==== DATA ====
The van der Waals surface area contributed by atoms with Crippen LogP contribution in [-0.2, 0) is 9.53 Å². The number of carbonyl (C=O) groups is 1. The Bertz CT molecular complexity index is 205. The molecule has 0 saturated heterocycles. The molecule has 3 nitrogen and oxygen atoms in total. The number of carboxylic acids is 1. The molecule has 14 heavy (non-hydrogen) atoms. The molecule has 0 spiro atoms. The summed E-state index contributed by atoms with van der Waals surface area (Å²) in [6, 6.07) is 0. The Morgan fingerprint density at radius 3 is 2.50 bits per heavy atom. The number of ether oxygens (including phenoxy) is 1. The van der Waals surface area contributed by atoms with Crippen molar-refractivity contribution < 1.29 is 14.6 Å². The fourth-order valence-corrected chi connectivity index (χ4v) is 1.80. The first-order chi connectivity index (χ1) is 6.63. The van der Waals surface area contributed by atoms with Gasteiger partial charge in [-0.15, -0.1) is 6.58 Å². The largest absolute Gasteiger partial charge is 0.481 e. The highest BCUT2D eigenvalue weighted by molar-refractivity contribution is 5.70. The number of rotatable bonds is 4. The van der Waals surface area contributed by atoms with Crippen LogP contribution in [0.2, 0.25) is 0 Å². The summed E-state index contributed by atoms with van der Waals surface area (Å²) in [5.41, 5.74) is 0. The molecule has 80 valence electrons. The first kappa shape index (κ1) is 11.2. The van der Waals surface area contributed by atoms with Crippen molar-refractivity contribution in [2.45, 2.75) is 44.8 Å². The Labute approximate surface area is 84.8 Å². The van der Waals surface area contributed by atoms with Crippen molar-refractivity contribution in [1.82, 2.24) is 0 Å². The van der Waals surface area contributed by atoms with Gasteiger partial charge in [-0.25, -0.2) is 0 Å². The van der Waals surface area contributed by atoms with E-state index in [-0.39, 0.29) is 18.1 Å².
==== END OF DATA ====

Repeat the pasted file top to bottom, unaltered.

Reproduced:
The van der Waals surface area contributed by atoms with Crippen LogP contribution in [-0.2, 0) is 9.53 Å². The number of carbonyl (C=O) groups is 1. The Bertz CT molecular complexity index is 205. The molecule has 0 saturated heterocycles. The molecule has 3 nitrogen and oxygen atoms in total. The number of carboxylic acids is 1. The molecule has 14 heavy (non-hydrogen) atoms. The molecule has 0 spiro atoms. The summed E-state index contributed by atoms with van der Waals surface area (Å²) in [6, 6.07) is 0. The Morgan fingerprint density at radius 3 is 2.50 bits per heavy atom. The number of ether oxygens (including phenoxy) is 1. The van der Waals surface area contributed by atoms with Crippen molar-refractivity contribution < 1.29 is 14.6 Å². The fourth-order valence-corrected chi connectivity index (χ4v) is 1.80. The first-order chi connectivity index (χ1) is 6.63. The van der Waals surface area contributed by atoms with Gasteiger partial charge in [-0.15, -0.1) is 6.58 Å². The largest absolute Gasteiger partial charge is 0.481 e. The highest BCUT2D eigenvalue weighted by molar-refractivity contribution is 5.70. The number of rotatable bonds is 4. The van der Waals surface area contributed by atoms with Crippen LogP contribution in [0.2, 0.25) is 0 Å². The summed E-state index contributed by atoms with van der Waals surface area (Å²) in [5.41, 5.74) is 0. The molecule has 80 valence electrons. The first kappa shape index (κ1) is 11.2. The van der Waals surface area contributed by atoms with Crippen molar-refractivity contribution in [2.45, 2.75) is 44.8 Å². The Labute approximate surface area is 84.8 Å². The van der Waals surface area contributed by atoms with Crippen molar-refractivity contribution in [1.82, 2.24) is 0 Å². The van der Waals surface area contributed by atoms with Gasteiger partial charge in [-0.25, -0.2) is 0 Å². The van der Waals surface area contributed by atoms with E-state index in [-0.39, 0.29) is 18.1 Å².